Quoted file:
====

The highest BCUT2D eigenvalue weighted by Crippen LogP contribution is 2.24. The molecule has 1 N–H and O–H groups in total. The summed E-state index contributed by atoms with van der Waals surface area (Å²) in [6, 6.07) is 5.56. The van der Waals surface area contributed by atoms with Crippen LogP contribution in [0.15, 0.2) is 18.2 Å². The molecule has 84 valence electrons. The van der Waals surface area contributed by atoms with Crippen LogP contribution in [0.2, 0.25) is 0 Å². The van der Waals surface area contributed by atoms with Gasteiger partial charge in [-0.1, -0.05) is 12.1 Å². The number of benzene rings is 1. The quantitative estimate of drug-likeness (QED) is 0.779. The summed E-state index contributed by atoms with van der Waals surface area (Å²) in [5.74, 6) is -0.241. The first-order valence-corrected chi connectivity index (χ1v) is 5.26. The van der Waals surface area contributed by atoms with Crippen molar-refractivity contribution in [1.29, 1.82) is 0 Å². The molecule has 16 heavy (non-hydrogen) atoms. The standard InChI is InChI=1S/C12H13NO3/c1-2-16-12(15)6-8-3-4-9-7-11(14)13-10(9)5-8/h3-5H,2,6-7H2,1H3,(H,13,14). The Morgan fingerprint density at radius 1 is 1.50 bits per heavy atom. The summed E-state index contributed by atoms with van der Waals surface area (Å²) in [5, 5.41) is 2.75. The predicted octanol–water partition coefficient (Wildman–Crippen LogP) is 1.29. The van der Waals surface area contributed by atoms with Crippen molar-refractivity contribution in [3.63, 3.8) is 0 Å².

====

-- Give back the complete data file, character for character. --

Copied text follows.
The highest BCUT2D eigenvalue weighted by Crippen LogP contribution is 2.24. The molecule has 1 N–H and O–H groups in total. The summed E-state index contributed by atoms with van der Waals surface area (Å²) in [6, 6.07) is 5.56. The van der Waals surface area contributed by atoms with Crippen LogP contribution in [0.15, 0.2) is 18.2 Å². The molecule has 84 valence electrons. The van der Waals surface area contributed by atoms with Crippen LogP contribution in [0.2, 0.25) is 0 Å². The van der Waals surface area contributed by atoms with Gasteiger partial charge in [-0.1, -0.05) is 12.1 Å². The number of benzene rings is 1. The quantitative estimate of drug-likeness (QED) is 0.779. The summed E-state index contributed by atoms with van der Waals surface area (Å²) in [5.74, 6) is -0.241. The first-order valence-corrected chi connectivity index (χ1v) is 5.26. The van der Waals surface area contributed by atoms with Crippen molar-refractivity contribution in [1.29, 1.82) is 0 Å². The molecule has 16 heavy (non-hydrogen) atoms. The standard InChI is InChI=1S/C12H13NO3/c1-2-16-12(15)6-8-3-4-9-7-11(14)13-10(9)5-8/h3-5H,2,6-7H2,1H3,(H,13,14). The Morgan fingerprint density at radius 1 is 1.50 bits per heavy atom. The summed E-state index contributed by atoms with van der Waals surface area (Å²) in [5, 5.41) is 2.75. The predicted octanol–water partition coefficient (Wildman–Crippen LogP) is 1.29. The van der Waals surface area contributed by atoms with Crippen molar-refractivity contribution in [3.63, 3.8) is 0 Å².